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Surviving on Small Game: How to Start Trapping

Bugging out to the woods doesn’t mean you have to resort to a garden-fed vegetarian lifestyle. Trapping can provide you with a supply of fresh meats without having to dedicate the time or ammunition time to hunt wild game. With a bit of set up and regular patrols, you’ll have an effective trap network in no time.

But like any prepper skill, it requires a bit of knowledge. You need to know what kind of animals you want to catch, and what kind of traps to use for them. Rabbits, for example, are a common choice for beginners. They’re plentiful in most areas, can be lured with veggies and greens, and they’re one of the easiest animals to skin.

It’s important to note that there are legal restrictions when it comes to trapping. Some traps will be banned, while others may require they be dog-proof. While this may not matter in a SHTF scenario, please read up and follow your state laws relating to such. Obey the law, folks.

What to Know About Your Target Animal

Diet is the first thing to consider. This is so you can effectively bait your traps. Rabbits like greens and veggies on ground level, while red foxes favor small animals such as mice and voles.

Terrain and Tracks

Knowing where your target animal is going or has been can help you decide the best location to set a trap. Rabbit tracks are fairly distinctive, especially in the winter, when snow is easily disturbed. Learn to identify game trails, pathways that animals tend to favor when traveling. These are the best areas to set your trap. Rabbits in particular favor open fields full of clovers and grasses. They also tend to stay close to their shelters, which vary from burrows to bushes and logs.

Choosing a Trap

This is a somewhat complicated matter. Odds are you should settle for a purchased trap. Certain states have laws against handmade traps. Purchased traps are relatively inexpensive as well, so you might as well opt for that. We recommend a Havahart brand small trap. Though in emergency scenarios, you may need to settle for a handmade trap to survive. For this reason, we will include how to create how to make these traps. We repeat, please follow your local laws, and do not build illegal traps.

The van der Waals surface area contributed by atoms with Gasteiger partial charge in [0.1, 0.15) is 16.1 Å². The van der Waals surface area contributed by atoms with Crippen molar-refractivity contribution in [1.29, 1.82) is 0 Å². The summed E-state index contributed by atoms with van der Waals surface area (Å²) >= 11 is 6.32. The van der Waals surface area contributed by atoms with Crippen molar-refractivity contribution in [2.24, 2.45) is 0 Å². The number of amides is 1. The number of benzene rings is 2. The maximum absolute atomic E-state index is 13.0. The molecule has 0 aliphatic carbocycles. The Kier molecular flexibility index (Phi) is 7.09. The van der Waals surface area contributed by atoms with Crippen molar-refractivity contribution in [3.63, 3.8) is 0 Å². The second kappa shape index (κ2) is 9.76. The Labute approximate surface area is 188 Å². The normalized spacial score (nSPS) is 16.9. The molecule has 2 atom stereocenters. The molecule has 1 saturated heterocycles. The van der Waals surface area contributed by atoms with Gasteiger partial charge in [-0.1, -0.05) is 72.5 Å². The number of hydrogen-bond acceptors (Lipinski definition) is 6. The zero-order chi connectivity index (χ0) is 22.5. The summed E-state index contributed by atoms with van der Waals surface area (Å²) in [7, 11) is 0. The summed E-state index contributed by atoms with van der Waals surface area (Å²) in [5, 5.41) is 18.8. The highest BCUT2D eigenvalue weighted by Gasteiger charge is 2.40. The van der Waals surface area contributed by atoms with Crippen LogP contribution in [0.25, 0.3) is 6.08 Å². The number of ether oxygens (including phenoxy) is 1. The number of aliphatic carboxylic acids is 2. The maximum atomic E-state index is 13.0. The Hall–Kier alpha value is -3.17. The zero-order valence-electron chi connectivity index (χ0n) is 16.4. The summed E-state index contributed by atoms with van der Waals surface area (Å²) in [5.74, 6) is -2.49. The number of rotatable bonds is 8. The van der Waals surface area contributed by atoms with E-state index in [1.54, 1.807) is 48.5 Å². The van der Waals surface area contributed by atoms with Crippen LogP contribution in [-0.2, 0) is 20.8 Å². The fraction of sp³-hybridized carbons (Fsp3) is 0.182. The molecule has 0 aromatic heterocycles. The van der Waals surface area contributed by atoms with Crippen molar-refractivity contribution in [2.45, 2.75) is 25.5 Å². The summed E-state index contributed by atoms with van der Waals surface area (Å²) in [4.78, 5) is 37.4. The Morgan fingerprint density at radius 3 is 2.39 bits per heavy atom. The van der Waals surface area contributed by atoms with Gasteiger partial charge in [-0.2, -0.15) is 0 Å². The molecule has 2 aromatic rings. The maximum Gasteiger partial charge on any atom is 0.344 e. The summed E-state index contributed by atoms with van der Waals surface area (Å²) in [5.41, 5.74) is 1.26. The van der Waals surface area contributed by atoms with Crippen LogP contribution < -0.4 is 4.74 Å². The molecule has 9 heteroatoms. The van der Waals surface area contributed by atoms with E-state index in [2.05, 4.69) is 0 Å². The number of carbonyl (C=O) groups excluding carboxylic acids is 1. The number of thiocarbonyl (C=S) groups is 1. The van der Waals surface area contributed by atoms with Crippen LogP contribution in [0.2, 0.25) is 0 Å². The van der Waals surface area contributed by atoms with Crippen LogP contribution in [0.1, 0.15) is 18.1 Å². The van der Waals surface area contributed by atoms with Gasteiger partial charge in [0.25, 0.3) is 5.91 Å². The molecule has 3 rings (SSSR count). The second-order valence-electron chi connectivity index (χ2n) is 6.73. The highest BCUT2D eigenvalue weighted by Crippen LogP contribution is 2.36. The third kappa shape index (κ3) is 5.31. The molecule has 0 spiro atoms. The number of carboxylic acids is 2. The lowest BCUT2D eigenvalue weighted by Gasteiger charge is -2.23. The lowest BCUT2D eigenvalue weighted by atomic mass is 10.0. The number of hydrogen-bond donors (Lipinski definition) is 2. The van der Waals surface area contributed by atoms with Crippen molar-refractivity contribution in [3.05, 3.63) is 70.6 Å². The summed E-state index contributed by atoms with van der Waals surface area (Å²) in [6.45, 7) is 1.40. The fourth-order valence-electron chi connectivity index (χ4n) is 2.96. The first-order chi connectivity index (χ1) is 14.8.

The Simple Snare

The standard handmade trap, it is essentially a noose connected to a sapling pulled tight. This provides enough tension so that when the animal struggles, it pulls the noose tight, keeping it from escaping. Refer to the image above. The blue is your cord/rope. Tie an overhand knot over itself to create the noose. Size the loop so that it is slightly larger than the animal you are wanting to trap. Then tie the end of the cord to a strong base, such as a small tree (seen in red). Finally, prop the noose loop up and open using small sticks (seen in green).

The Spring Snare

This is essentially the simple snare, but spring loaded. This one is a bit more complicated to craft, however. Place a long branch firmly into the ground, held up in the middle, as represented in red with the picture. Tie your cord to the end of the stick, with a simple noose at the end, as represented in blue. In order to hold it tight, you will also need to make a trigger. This, seen in purple, is a small, hooked item tied to the cord or branch. It will be hooked into a strong and sturdy post. Lastly, prop up the noose.

The idea is that when an animal tugs on the cord by passing through the noose. they will pull the trigger hook off of the post, freeing the branch to pull the prey up into the air.

Deadfall Traps

This is the most lethal trap. Instead of pulling the animal up, it drops a heavy object on them in order to crush them. Refer to the image. Your heavy item, like the rock, will be propped up by two sticks. The purple stick holds the weight of the item, while the green one is to set off the balance. When the animal goes under the rock, it will disturb the cord (in blue) which will move the green stick, causing the purple stick to fall and drop the rock. You’ll find this trap far more effective with bait.

If you have a box, bucket, or another container like item. you can use that instead of a rock to trap the animal non-lethally. Just be sure it’s weighted down enough that the animal cant escape.

Conclusion

Trapping game can be an effective way to get that protein needed when living off the grid. It can also be a nice way of gaining additional fur supplies. We recommend you invest in professional metal traps. Handmade traps are a complicated legality that you should avoid if possible. No matter which you choose, be sure to patrol your traps regularly. Wild game shouldn’t have to suffer. Otherwise, happy trapping!

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